In some known PM rotor configurations, PM bulks are internally coupled to the rotor (e.g., are coupled to the rotor within the external perimeter of the rotor core. One example of such a PM rotor may be referred to as a radial-magnet rotor configuration, in which the magnetizing direction of the PM bulks is aligned with the radial direction of the rotor (e.g., along a line extending from the axis of rotation outward). The challenge for this rotor configuration is that the magnetic-insulation bridges between adjacent PM bulks must be large enough to avoid mechanical damage (e.g., resist mechanical stresses) during high-speed rotation of the rotor. But if the magnetic insulation bridge is large, the magnetic insulation provided between two poles (N and S poles) may be insufficient to effectively limit flux leakage between the poles. This flux leakage may lead to reduced performance of the rotor such that larger PM bulks may be required to achieve suitable functional characteristics.

Another example of such a rotor may be referred to as a tangential-magnet rotor configuration, in which the magnetizing direction of the PM bulks is aligned tangentially to the outer perimeter of the rotor core (e.g., perpendicular to a radial axis extending from the axis of rotation through a point on the external perimeter of the rotor). The challenge for this rotor configuration is that there may be insufficient space in the rotor core to install PM bulks due to the limit of the rotor radius. As such, this configuration may require a larger rotor core (e.g., with a larger radius). The larger size can result in additional material requirements and higher costs. Further, in such a configuration, d-axis and q-axis inductances are generally not symmetrical, and complex control configurations may be required to achieve suitable functional characteristics.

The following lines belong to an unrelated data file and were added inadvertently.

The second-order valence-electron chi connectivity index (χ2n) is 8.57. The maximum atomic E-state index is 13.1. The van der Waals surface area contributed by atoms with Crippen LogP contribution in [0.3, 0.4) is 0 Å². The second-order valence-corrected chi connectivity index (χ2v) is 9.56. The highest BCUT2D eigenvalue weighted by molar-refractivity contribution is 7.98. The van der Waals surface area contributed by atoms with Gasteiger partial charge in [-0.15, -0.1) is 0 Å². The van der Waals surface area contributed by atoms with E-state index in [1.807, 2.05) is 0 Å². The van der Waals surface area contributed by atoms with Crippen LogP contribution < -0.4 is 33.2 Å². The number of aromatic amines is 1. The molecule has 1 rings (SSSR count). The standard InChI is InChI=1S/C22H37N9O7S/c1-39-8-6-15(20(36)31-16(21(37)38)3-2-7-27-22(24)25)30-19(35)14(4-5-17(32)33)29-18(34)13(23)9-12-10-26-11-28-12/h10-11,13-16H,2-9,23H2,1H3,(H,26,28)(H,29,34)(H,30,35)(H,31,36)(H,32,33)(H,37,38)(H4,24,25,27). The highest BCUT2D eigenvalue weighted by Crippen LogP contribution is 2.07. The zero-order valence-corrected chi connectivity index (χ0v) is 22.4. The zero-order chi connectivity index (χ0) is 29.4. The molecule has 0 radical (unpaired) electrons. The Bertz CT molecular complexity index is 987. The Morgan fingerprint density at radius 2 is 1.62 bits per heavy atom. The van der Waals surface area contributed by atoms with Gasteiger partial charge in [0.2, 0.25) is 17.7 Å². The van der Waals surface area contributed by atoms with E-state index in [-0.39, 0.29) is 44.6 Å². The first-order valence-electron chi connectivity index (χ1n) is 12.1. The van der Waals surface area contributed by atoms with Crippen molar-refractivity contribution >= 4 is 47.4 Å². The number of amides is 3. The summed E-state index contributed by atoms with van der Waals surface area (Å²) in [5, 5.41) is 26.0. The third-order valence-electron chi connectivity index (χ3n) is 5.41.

SUMMARY OF THE INVENTION

The present disclosure includes various embodiments of PM rotors, rotor components, and machines comprising PM rotors.